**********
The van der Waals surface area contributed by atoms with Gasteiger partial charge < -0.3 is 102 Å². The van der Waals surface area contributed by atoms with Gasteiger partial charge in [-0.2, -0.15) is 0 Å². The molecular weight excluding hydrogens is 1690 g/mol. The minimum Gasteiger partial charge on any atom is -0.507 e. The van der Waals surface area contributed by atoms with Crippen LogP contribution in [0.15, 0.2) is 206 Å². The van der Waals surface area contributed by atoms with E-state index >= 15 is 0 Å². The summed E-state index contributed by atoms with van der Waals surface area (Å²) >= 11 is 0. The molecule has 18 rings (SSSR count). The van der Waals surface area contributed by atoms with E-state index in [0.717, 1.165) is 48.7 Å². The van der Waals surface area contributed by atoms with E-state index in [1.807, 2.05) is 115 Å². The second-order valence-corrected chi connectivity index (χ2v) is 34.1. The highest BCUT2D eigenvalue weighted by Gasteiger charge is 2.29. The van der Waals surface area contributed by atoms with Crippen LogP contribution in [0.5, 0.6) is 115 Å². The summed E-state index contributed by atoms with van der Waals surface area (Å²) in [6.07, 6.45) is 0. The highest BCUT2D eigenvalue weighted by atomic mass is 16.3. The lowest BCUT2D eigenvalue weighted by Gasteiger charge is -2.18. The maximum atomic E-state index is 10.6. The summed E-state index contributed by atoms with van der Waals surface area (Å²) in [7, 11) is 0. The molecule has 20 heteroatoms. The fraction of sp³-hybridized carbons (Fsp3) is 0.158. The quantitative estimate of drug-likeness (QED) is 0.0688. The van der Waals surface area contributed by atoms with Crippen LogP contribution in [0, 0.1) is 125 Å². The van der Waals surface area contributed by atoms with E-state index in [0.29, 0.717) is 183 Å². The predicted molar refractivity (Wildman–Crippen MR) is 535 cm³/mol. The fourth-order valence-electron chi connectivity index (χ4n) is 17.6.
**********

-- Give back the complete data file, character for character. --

The van der Waals surface area contributed by atoms with Gasteiger partial charge < -0.3 is 102 Å². The van der Waals surface area contributed by atoms with Gasteiger partial charge in [-0.2, -0.15) is 0 Å². The molecular weight excluding hydrogens is 1690 g/mol. The minimum Gasteiger partial charge on any atom is -0.507 e. The van der Waals surface area contributed by atoms with Crippen LogP contribution in [0.15, 0.2) is 206 Å². The van der Waals surface area contributed by atoms with E-state index >= 15 is 0 Å². The summed E-state index contributed by atoms with van der Waals surface area (Å²) >= 11 is 0. The molecule has 18 rings (SSSR count). The van der Waals surface area contributed by atoms with E-state index in [0.717, 1.165) is 48.7 Å². The van der Waals surface area contributed by atoms with E-state index in [1.807, 2.05) is 115 Å². The second-order valence-corrected chi connectivity index (χ2v) is 34.1. The highest BCUT2D eigenvalue weighted by Gasteiger charge is 2.29. The van der Waals surface area contributed by atoms with Crippen LogP contribution in [0.5, 0.6) is 115 Å². The summed E-state index contributed by atoms with van der Waals surface area (Å²) in [6.07, 6.45) is 0. The highest BCUT2D eigenvalue weighted by atomic mass is 16.3. The lowest BCUT2D eigenvalue weighted by Gasteiger charge is -2.18. The maximum atomic E-state index is 10.6. The summed E-state index contributed by atoms with van der Waals surface area (Å²) in [7, 11) is 0. The molecule has 20 heteroatoms. The fraction of sp³-hybridized carbons (Fsp3) is 0.158. The quantitative estimate of drug-likeness (QED) is 0.0688. The van der Waals surface area contributed by atoms with Crippen LogP contribution in [0, 0.1) is 125 Å². The van der Waals surface area contributed by atoms with E-state index in [0.29, 0.717) is 183 Å². The predicted molar refractivity (Wildman–Crippen MR) is 535 cm³/mol. The fourth-order valence-electron chi connectivity index (χ4n) is 17.6.